d .    h a r l a n    w i l s o n



Dad stole a hovercraft and parked it outside the motel. Then he left us.

There was a note on the door when we got back from the supermarket. It read: “G’bye!”

Mom dropped the groceries in her arms and clapped her hands together. She dashed over to the hovercraft and hopped into the cockpit. The aft fans roared to life.

Tossing the motel key at me, mom pulled out of the parking lot and veered onto the highway.

I picked up the groceries and went inside.

The TV didn’t work. I ate a jar of mayonnaise with a plastic spork.

The next morning dad came back. “I was kidding!” he announced. He nodded at me and began to inspect the air conditioner.

I put on my clothes and went outside.

Another hovercraft was in the parking lot. I looked in the cockpit. Mom wasn’t there.

The owner of the motel came out. He was a freckled, withered man wearing a sandpaper suit. He asked what was going on.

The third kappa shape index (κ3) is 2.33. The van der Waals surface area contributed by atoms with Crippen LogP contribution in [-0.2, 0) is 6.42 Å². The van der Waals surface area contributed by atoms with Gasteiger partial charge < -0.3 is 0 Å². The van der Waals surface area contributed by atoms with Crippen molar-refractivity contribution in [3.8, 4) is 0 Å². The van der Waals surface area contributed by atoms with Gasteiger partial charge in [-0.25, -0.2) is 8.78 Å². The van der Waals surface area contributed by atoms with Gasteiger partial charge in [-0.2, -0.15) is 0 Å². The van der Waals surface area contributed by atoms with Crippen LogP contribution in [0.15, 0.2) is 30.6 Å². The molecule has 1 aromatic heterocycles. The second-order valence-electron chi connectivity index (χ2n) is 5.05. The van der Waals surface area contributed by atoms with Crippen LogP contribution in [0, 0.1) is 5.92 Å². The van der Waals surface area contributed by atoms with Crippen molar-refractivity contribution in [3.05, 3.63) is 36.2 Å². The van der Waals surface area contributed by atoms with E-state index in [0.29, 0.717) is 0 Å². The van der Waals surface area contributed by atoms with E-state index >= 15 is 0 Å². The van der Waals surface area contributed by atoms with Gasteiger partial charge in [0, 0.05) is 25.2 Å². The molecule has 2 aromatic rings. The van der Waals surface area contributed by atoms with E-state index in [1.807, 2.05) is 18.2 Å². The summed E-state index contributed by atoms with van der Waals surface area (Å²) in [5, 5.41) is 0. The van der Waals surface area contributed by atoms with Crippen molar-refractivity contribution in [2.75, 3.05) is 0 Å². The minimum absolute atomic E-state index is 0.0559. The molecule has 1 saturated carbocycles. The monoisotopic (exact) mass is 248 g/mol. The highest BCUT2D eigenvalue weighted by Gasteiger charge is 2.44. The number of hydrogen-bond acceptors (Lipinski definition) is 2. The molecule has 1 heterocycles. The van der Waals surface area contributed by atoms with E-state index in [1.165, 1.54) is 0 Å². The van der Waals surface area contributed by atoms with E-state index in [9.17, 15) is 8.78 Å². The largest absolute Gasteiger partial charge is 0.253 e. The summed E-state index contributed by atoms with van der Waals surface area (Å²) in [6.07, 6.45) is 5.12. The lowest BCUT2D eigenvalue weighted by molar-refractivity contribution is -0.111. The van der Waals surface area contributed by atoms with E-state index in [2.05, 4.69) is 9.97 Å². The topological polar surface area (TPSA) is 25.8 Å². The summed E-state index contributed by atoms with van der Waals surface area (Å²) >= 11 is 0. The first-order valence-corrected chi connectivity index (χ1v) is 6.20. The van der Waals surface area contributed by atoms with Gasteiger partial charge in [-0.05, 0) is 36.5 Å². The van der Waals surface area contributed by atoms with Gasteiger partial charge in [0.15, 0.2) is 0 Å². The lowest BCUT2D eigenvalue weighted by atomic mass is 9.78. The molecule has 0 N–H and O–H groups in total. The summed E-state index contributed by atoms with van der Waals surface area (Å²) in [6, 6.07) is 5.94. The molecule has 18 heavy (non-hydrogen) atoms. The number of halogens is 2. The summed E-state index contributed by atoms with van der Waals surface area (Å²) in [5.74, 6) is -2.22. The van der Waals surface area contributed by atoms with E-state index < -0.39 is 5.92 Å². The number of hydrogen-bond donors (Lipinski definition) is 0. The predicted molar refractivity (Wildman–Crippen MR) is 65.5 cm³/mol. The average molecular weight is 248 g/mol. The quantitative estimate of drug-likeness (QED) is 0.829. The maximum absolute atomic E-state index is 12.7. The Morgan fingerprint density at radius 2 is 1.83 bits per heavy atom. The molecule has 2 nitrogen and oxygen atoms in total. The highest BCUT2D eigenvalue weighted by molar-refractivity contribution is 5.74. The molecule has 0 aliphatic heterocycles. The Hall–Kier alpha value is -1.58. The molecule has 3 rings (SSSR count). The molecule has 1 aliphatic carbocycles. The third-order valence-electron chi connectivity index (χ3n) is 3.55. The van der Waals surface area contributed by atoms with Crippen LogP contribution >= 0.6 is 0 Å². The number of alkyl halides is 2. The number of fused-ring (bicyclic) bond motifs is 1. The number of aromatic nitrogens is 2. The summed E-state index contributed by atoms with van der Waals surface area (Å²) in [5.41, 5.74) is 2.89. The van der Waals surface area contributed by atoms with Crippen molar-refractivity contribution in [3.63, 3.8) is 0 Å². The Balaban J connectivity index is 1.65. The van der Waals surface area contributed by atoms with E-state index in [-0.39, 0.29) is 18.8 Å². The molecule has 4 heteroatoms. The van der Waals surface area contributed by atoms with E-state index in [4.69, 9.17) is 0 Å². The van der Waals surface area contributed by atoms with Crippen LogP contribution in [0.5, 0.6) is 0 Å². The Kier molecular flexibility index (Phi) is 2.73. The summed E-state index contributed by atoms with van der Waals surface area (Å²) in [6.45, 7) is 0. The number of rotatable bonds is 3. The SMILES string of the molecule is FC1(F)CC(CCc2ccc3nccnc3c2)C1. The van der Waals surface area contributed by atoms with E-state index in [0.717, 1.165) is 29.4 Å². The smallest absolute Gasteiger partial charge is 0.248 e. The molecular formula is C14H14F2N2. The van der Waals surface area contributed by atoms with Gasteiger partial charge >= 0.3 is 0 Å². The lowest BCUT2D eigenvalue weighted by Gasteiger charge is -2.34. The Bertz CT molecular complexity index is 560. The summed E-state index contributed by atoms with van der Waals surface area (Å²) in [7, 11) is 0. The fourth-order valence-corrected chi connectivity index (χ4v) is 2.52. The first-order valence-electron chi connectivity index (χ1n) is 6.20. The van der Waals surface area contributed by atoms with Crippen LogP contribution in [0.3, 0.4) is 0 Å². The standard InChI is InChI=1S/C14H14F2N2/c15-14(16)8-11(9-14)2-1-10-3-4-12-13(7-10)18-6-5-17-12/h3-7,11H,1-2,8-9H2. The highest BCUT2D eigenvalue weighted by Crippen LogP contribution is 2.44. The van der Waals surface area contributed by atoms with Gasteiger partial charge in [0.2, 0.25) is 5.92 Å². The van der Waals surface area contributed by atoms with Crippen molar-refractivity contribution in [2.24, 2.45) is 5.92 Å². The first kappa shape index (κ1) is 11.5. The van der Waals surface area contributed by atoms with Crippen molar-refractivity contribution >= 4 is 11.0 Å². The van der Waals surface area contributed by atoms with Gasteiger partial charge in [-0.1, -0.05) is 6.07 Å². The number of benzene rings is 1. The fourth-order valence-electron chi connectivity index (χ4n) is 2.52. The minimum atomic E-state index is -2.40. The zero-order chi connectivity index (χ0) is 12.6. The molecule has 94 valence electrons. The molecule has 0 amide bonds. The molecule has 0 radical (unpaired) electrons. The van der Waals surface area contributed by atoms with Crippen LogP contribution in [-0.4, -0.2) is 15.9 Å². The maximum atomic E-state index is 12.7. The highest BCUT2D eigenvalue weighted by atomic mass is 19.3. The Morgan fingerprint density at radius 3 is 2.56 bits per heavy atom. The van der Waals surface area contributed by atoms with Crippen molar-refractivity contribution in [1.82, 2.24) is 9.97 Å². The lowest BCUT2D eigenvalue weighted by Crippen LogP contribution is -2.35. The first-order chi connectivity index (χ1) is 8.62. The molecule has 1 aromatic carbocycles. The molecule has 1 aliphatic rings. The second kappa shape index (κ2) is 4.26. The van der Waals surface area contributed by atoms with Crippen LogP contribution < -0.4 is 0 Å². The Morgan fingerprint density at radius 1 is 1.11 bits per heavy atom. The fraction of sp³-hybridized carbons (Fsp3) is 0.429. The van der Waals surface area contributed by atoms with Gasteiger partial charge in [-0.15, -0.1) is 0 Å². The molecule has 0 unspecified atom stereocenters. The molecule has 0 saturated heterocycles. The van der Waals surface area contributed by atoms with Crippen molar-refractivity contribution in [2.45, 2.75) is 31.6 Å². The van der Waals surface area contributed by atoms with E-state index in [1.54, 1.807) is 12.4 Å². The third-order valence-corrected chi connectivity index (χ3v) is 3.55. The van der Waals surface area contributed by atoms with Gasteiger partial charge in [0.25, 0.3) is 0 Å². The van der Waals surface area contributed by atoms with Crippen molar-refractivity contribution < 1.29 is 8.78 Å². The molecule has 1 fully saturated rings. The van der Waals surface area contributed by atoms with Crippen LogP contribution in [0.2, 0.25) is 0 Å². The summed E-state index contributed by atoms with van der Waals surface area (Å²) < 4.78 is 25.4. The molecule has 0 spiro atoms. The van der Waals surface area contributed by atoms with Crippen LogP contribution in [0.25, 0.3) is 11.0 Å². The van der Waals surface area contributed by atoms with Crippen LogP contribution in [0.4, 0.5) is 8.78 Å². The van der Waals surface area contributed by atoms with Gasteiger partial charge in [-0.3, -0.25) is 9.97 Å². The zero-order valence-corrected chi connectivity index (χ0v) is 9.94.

“Hovercraft,” I said.

Suspicious, the owner approached the vehicle, leaned into its rubber underside and began to scrape up and down. His pace quickened. Soon he had sanded a hole in the hovercraft. It deflated.

I started to cry.

“I know,” said the owner. He squeezed my shoulder and went into our room. There was a gunshot.

Dad walked out. He told me he had changed his mind again. He frowned at the hovercraft, hotwired a station wagon, and drove away . . .

I went inside. The owner was sitting on the edge of the bed, clutching his stomach. Blood trickled onto his crinkled brown legs. He said he cut himself shaving. He stood up. He fainted. He stood up.

He staggered out of the room.

I crawled onto the bed and fell asleep. When I awoke the TV still didn’t work. I followed the trail of blood outside.

The hovercraft was gone. In its place was an old Mazda RX-7. An anvil had fallen on its hood and smashed it into a crooked U-shape.

The blood led across the parking lot to a cliff that fell into the sea. In the distance, a hovercraft jumped waves and did spin-outs. The sun was hot.



D. HARLAN WILSON is the author of hundreds of stories and four books of fiction, The Kafka Effekt (2001), Stranger on the Loose (2003), Pseudo-City (2005) and the forthcoming Dr. Identity, or, Farewell to Plaquedemia (2007). Currently he lives with his wife Xtine in Ohio where he is an English professor at Wright State University-Lake Campus. For more information on Wilson and his work, visit his official website: www.dharlanwilson.com.